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  4. Sound advice!

    My only quibble is the punching bag metaphor. I agree that sooner or later people will start trying to punch you -- but whether the punches land is largely within your control. Punching bags, poor things, have no choice.

    :)

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  5. Yes, I've been criticized in a public forum. Belatedly, I realized the other person's intent was to boast about his ability to sell 2,000 eBooks a day rather than be sincere in discussing an issue.

    But saying that, I have found that a technique Steve Jobs used in this video segment, if used honestly, often helps disarm antagonism. And that's to acknowledge something the critic does right or well. Everyone wants to feel valued -- maybe more so those people who pick public forums to criticize others.

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  6. Thanks! This is a timely post for me, Livia, because I've just gone through my first experience of very public criticism: dozens of raging bloggers, 6 pages of venom on Absolute Write, and even more in the Kindle forums, they tell me.

    It has been an eye-opener. I tried to respond with humor to some of the more rational critics--because I actually agreed with most of them--and I left the diatribes up on my blog where I apologized for hurt feelings.

    I continue to try to explain that my post wasn't aimed at anybody who's ever written a review before and I didn't intend to tell anybody how to do their job (or dictate that all reviewers must wear evening gowns--one very odd misinterpretation of a book/clothing shopping analogy.)

    But after a while things got scary. I even got a death threat email--one of those "we know where you live" things.

    Then I got a lovely message from *Pay it Forward* author Catherine Ryan Hyde, who said, "Congratulations: you're building platform."

    That helped me reframe the whole incident. Yeah, the Amazon Review Taliban is threatening to end my career (and my life) for describing Amazon algorithms as they *are* instead of as they *should be*, but my profile got raised a whole lot higher. That makes me a very tempting target, but in the long run, it's all good. As they say in Hollywood, it doesn't matter what they say as long as they spell your name right.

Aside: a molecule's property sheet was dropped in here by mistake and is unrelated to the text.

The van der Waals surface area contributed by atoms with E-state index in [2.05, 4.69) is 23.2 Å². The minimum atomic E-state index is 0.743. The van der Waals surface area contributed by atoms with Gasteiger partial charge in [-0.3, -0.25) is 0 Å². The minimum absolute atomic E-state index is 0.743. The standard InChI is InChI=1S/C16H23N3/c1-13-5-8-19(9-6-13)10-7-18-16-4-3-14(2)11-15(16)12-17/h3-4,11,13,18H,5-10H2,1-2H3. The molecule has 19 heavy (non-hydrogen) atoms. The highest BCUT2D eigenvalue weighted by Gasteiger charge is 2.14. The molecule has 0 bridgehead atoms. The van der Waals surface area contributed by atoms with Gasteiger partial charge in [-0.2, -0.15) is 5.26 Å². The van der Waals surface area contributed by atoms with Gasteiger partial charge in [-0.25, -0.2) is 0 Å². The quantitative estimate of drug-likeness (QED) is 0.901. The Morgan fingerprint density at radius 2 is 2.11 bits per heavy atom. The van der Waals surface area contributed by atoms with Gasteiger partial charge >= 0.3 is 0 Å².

Would I have done it if I knew I was about to step into a big, heaping pile of "how to review" dogma? No--probably not.

    But I did it, and in the end, my naive post may have been a very good thing.

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  7. BooksandPals -- glad you enjoyed it!

    Girlie Blogger - that's a good way to put it. We can't control the negative, but we can control what we do with it.

    Jan - I wonder if any of us *haven't* overreacted. It is nice when we can take stuff down though, although if it's on someone else's blog, then it gets more complicated.

    Ronald -- I have an issue with tone also. I immediately bristle when someone is rude, even if what they're saying is right or useful.

    Barry -- Great point that we can control how we receive the criticism. Hard to remember sometimes when you're in the ring, but perhaps that makes it even more important to emphasize. (That said, I suspect your quibble with the metaphor says a lot about our relative boxing abilities. I'm pretty sure if someone tries to punch me, I will have relatively little control over where it lands :-P Though I did decapitate a reflex bag a few months ago!)

    Colleen -- You raise a good point that people aren't always arguing for the same reasons. Some are boasting, some are trying to feel better about themselves, others are honestly trying to make a point. And understanding that is so important to deciding your reaction.

    Anne -- Holy crap! Death threats over a blog post on book reviews? People really need to chill. I read that article, and it looked fine to me. I've only had one major experience with the intarnet coming at me with pitchforks, but I never got death threats. It really does bring traffic though! I hope a lot of new readers were able to discover your blog that way.

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  8. "Intarnet" LOL. Congrats on your victory over the reflex bag.